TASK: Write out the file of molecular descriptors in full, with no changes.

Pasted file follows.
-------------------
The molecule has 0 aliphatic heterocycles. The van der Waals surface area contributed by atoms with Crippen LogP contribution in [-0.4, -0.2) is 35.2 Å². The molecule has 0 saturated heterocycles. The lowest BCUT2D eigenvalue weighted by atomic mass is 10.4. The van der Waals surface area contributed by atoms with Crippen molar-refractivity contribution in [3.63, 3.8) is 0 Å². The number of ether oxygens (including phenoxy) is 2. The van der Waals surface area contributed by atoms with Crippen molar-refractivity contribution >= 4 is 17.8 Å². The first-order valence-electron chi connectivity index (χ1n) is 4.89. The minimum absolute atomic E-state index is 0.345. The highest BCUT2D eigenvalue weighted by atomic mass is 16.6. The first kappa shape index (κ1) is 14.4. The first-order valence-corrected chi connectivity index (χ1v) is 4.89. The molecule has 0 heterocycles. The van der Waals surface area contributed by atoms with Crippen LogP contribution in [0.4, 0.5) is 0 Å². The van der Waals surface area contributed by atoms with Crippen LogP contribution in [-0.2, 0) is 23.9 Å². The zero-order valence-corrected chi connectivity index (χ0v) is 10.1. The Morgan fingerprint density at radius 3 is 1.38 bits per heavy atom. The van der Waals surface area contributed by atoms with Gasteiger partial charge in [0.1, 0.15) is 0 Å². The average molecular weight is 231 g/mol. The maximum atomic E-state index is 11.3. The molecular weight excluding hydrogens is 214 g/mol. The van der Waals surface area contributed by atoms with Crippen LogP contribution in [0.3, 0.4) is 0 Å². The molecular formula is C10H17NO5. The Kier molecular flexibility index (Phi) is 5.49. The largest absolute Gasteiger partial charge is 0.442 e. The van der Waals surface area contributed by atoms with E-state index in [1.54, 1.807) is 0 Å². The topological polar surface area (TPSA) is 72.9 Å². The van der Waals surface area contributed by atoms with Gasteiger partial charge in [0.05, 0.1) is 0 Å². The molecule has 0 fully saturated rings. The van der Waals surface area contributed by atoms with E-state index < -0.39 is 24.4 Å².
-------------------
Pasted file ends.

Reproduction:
The molecule has 0 aliphatic heterocycles. The van der Waals surface area contributed by atoms with Crippen LogP contribution in [-0.4, -0.2) is 35.2 Å². The molecule has 0 saturated heterocycles. The lowest BCUT2D eigenvalue weighted by atomic mass is 10.4. The van der Waals surface area contributed by atoms with Crippen molar-refractivity contribution in [3.63, 3.8) is 0 Å². The number of ether oxygens (including phenoxy) is 2. The van der Waals surface area contributed by atoms with Crippen molar-refractivity contribution >= 4 is 17.8 Å². The first-order valence-electron chi connectivity index (χ1n) is 4.89. The minimum absolute atomic E-state index is 0.345. The highest BCUT2D eigenvalue weighted by atomic mass is 16.6. The first kappa shape index (κ1) is 14.4. The first-order valence-corrected chi connectivity index (χ1v) is 4.89. The molecule has 0 heterocycles. The van der Waals surface area contributed by atoms with Crippen LogP contribution in [0.4, 0.5) is 0 Å². The van der Waals surface area contributed by atoms with Crippen LogP contribution in [-0.2, 0) is 23.9 Å². The zero-order valence-corrected chi connectivity index (χ0v) is 10.1. The Morgan fingerprint density at radius 3 is 1.38 bits per heavy atom. The van der Waals surface area contributed by atoms with Gasteiger partial charge in [0.1, 0.15) is 0 Å². The average molecular weight is 231 g/mol. The maximum atomic E-state index is 11.3. The molecular weight excluding hydrogens is 214 g/mol. The van der Waals surface area contributed by atoms with Crippen LogP contribution in [0.3, 0.4) is 0 Å². The molecular formula is C10H17NO5. The Kier molecular flexibility index (Phi) is 5.49. The largest absolute Gasteiger partial charge is 0.442 e. The van der Waals surface area contributed by atoms with E-state index in [1.54, 1.807) is 0 Å². The topological polar surface area (TPSA) is 72.9 Å². The van der Waals surface area contributed by atoms with Gasteiger partial charge in [0.05, 0.1) is 0 Å². The molecule has 0 fully saturated rings. The van der Waals surface area contributed by atoms with E-state index < -0.39 is 24.4 Å².